This article is concerned with the implications of practices, politics and meanings of mobility for women and girl children in rural areas of sub-Saharan Africa. Women and girls commonly face severe mobility constraints which affect their livelihoods and their life chances. The article reflects on their experiences in rural areas where patriarchal institutions (including the gender division of labour, which places great emphasis on female labour contributions to household production and reproduction), and a patriarchal discourse concerning linkages between women's mobility, vulnerability and sexual appetite, shape everyday social practices and material inequalities. This compounds the physical constraints imposed by poor accessibility (to services and markets) associated with poor roads and inadequate transport in both direct and more complex ways. The article draws on field research conducted in diverse socio-cultural and agro-ecological contexts in western and southern Africa (principally southern Ghana, southern Malawi and northern and central Nigeria) to explore the impacts of relative immobility and poor service access on women and girls. Three (interconnected) issues are examined in some detail: access to markets, access to education and access to health services. Possible interventions to initiate positive change are considered.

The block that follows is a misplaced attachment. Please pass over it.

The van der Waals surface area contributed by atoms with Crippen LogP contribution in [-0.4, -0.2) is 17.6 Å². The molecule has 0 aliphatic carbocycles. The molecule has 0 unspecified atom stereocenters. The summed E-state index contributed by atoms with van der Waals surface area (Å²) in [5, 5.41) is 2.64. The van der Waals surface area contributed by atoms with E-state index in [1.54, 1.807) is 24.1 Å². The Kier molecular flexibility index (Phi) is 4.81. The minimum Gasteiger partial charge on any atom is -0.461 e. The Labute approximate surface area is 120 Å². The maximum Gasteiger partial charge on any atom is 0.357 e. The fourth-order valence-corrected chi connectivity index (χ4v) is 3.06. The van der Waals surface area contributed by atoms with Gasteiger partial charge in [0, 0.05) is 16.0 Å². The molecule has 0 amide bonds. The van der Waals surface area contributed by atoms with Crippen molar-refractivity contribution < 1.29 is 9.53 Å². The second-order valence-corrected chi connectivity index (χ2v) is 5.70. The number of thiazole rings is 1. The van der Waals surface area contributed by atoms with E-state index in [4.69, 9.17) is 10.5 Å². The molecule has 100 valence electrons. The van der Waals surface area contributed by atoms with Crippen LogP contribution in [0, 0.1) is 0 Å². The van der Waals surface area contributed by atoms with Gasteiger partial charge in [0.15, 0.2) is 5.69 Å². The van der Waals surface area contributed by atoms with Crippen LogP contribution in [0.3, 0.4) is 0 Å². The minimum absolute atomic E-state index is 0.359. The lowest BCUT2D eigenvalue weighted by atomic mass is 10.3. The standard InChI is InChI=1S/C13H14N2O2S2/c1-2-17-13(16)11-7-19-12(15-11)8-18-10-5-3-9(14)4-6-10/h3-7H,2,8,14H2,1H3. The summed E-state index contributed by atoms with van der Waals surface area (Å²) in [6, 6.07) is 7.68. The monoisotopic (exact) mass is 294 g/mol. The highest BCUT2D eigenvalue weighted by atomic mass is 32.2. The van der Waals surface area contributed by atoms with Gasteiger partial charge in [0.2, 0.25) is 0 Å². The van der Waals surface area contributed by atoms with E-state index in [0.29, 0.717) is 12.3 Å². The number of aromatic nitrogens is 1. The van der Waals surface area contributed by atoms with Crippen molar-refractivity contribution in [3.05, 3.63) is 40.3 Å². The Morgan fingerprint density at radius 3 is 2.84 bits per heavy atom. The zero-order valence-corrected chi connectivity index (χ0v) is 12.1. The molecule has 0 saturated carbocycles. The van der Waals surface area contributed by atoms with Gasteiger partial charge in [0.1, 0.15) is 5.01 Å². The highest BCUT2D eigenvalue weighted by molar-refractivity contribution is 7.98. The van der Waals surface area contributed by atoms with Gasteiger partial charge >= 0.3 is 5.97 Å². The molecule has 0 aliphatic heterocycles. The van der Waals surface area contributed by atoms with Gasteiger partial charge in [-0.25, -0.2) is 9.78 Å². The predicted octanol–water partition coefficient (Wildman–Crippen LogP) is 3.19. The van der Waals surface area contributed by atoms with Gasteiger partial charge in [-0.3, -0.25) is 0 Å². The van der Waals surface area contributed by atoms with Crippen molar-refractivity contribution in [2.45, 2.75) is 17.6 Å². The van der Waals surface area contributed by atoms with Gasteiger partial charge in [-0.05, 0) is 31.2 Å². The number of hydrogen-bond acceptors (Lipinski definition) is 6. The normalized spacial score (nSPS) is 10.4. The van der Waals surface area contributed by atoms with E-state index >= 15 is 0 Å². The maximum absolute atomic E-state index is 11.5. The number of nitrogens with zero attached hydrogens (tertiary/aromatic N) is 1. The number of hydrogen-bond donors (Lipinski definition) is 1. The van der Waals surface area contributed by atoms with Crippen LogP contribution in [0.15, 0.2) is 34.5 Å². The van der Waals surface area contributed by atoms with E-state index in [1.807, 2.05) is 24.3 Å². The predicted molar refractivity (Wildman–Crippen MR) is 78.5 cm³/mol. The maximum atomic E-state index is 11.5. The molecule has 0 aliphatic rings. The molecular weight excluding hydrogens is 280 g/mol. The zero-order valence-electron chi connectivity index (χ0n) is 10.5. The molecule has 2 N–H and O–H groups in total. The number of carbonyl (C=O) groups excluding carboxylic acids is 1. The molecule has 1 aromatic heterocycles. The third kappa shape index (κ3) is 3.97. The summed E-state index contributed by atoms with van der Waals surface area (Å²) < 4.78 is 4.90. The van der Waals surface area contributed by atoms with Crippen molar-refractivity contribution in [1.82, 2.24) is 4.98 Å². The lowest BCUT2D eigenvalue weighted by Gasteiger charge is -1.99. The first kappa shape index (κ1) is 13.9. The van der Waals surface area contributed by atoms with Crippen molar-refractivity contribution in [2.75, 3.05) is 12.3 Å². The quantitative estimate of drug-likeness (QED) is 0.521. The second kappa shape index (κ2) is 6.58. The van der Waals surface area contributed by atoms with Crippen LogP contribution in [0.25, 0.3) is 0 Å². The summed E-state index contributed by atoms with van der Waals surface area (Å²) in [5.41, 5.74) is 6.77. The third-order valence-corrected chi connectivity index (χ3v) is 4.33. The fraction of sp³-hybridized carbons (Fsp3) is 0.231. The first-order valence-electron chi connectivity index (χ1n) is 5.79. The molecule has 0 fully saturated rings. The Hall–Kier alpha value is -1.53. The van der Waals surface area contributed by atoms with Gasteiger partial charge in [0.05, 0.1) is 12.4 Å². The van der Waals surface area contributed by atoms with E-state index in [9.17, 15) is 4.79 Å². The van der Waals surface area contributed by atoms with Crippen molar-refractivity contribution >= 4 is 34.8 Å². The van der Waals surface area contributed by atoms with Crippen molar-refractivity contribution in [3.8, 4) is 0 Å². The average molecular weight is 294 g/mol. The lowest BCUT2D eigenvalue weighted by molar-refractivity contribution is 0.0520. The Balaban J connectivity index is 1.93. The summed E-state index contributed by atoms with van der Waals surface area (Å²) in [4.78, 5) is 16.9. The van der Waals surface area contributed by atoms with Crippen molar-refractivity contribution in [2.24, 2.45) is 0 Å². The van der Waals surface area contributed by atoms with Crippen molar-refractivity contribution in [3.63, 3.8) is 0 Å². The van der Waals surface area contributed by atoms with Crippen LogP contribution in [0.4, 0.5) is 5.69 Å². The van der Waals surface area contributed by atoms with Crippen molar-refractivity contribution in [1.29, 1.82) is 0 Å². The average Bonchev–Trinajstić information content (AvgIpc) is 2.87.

Porter, G. ‘I think a woman who travels a lot is befriending other men and that’s why she travels’: mobility constraints and their implications for rural women and girls in sub-Saharan Africa. Gender, Place & Culture (2011) 18 (1) 65-81. [DOI: 10.1080/0966369X.2011.535304]